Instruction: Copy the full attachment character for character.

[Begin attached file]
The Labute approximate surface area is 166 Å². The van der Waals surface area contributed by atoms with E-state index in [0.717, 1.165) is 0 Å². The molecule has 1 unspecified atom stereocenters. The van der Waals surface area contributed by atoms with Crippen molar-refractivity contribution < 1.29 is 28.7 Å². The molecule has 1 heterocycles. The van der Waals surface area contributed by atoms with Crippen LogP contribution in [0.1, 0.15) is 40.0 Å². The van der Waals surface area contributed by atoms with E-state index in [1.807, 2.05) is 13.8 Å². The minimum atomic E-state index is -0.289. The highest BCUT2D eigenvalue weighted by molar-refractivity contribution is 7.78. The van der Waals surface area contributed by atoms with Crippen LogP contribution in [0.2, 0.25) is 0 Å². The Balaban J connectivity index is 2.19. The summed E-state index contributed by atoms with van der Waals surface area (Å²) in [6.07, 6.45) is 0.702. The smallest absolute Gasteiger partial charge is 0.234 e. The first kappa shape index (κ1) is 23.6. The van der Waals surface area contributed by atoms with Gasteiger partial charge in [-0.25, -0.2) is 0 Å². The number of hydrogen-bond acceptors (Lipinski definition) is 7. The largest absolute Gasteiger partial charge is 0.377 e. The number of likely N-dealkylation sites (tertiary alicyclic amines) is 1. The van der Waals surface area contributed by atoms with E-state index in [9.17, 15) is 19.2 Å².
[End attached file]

The Labute approximate surface area is 166 Å². The van der Waals surface area contributed by atoms with E-state index in [0.717, 1.165) is 0 Å². The molecule has 1 unspecified atom stereocenters. The van der Waals surface area contributed by atoms with Crippen molar-refractivity contribution < 1.29 is 28.7 Å². The molecule has 1 heterocycles. The van der Waals surface area contributed by atoms with Crippen LogP contribution in [0.1, 0.15) is 40.0 Å². The van der Waals surface area contributed by atoms with E-state index in [1.807, 2.05) is 13.8 Å². The minimum atomic E-state index is -0.289. The highest BCUT2D eigenvalue weighted by molar-refractivity contribution is 7.78. The van der Waals surface area contributed by atoms with Crippen LogP contribution in [0.2, 0.25) is 0 Å². The Balaban J connectivity index is 2.19. The summed E-state index contributed by atoms with van der Waals surface area (Å²) in [6.07, 6.45) is 0.702. The smallest absolute Gasteiger partial charge is 0.234 e. The first kappa shape index (κ1) is 23.6. The van der Waals surface area contributed by atoms with Gasteiger partial charge in [-0.25, -0.2) is 0 Å². The number of hydrogen-bond acceptors (Lipinski definition) is 7. The largest absolute Gasteiger partial charge is 0.377 e. The number of likely N-dealkylation sites (tertiary alicyclic amines) is 1. The van der Waals surface area contributed by atoms with E-state index in [9.17, 15) is 19.2 Å².